Reducing energy consumption is a bit like exercise. People tend to agree it's a good idea and should do it regularly — but oftentimes they don't quite make it to the gym. Yet if energy costs keep rising, engineers won't be able to sit on the sidelines much longer and will have to work out new ways to trim the energy consumption of the machines they build. This growing energy awareness was on display throughout the recent Hannover Fair, where the major suppliers and users of motors, drives and related automation equipment showed that saving energy doesn't so much require new technology as the smart application of existing technologies.
Bosch Rexroth displayed a diverse collection of drive units optimized for reduced energy consumption. Among them was a pneumatic system whose open-loop electronic controls help optimize speed and air usage for total energy savings that can reach 25 percent. Likewise, the company showed how variable speed pumps can reduce energy consumption by roughly 30 percent compared to constant-speed models. And the company showed electric drive systems whose regenerative capabilities and energy exchange between multiple linked motors contributed to a 35 percent reduction in energy consumption for the 18.5 kW system used in the display. “None of these ideas is new. Some of them have been around for years,” says Wolfgang Walter, an engineer and energy specialist with Bosch Rexroth Drives and Controls.
The increased use of high-efficiency motors also looms large as a relatively untapped source of energy savings. The German Electrical and Electronic Manufacturers' Assn., or ZVEI, estimates the adoption of the most efficient motor class across all possible applications would save 5.5 kWh or 440 million in power costs per year in Germany alone. And Meinhard Schumacher, SEW-EURODRIVE's manager for geared motors and ac drives, says he likes the idea of more higher-efficiency motor use, but he warns they're not a cure-all when it comes to energy reduction. “It doesn't make sense to have a more efficient motor if the other components in the system aren't efficient,” he says, citing inefficient gear boxes as one threat to overall energy efficiency. This system's mentality led SEW-EURODRIVE to come up with its MOVIGEAR, a combination of motor, gear unit and electronics in one housing. Schumacher says its speed-control capabilities and optimized interfaces between all the components can save a significant amount of energy. For example, he says a MOVIGEAR system saves about 300W as compared to a traditional 1.5 kW ac motor and gear box.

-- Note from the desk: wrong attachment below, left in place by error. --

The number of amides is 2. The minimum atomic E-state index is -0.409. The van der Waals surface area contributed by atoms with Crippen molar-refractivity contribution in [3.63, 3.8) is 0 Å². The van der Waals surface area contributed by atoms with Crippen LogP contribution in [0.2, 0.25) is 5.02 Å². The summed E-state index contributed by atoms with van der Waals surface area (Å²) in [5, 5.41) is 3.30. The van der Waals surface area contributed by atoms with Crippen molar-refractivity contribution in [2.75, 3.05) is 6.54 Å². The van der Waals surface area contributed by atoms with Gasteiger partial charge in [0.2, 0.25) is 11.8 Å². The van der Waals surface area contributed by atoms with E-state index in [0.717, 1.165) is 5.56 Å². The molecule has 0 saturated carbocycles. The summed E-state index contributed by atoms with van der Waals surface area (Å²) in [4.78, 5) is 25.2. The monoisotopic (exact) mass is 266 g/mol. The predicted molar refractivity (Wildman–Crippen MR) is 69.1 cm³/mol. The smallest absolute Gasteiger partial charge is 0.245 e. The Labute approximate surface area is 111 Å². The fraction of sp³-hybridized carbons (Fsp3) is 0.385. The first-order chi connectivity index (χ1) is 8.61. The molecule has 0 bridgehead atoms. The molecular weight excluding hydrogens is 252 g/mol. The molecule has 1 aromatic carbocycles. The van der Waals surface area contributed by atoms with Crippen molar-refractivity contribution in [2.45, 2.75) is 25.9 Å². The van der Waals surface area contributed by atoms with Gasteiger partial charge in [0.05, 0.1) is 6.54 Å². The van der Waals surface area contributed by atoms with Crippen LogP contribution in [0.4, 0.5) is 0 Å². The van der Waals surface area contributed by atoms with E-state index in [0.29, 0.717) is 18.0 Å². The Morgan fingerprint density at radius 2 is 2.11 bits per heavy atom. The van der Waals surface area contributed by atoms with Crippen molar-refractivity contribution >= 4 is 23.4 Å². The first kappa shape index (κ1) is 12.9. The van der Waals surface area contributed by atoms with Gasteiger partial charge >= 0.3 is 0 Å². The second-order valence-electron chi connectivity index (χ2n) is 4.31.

At Mercedes-Benz, there's an ongoing effort to save energy by turning off production machines when they're not needed. It's not as simple as it sounds. “You don't just flip a switch. The machine may turn off, but will it turn on again when you need it?” says Gerhard Haeberle, an engineer with the automaker's controls technology group. He and his colleagues have begun an analysis of the company's manufacturing systems to see what things should be turned off and under what circumstances. Haeberle calls the strategy “intelligent shutdown” and says the goal is to implement it — ultimately as PLC function blocks — in the company-wide control standards. The savings promise to be huge. Haeberle didn't have energy consumption figures but he did cite a closely related metric of emissions reduction. “If you look at the life cycle of the car, 20 percent of the CO2 emissions are created during production. Our goal is to reduce that 20 percent by 20 percent through intelligent shutdown by itself,” he says. The emissions and energy savings would be even higher with the adoption of other energy-saving technologies, he says.
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For industrial control applications, or even a simple assembly line, that machine can go almost 24/7 without a break. But what happens when the task is a little more complex? That’s where the “smart” machine would come in. The smart machine is one that has some simple (or complex in some cases) processing capability to be able to adapt to changing conditions. Such machines are suited for a host of applications, including automotive, aerospace, defense, medical, computers and electronics, telecommunications, consumer goods, and so on. This discussion will examine what’s possible with smart machines, and what tradeoffs need to be made to implement such a solution.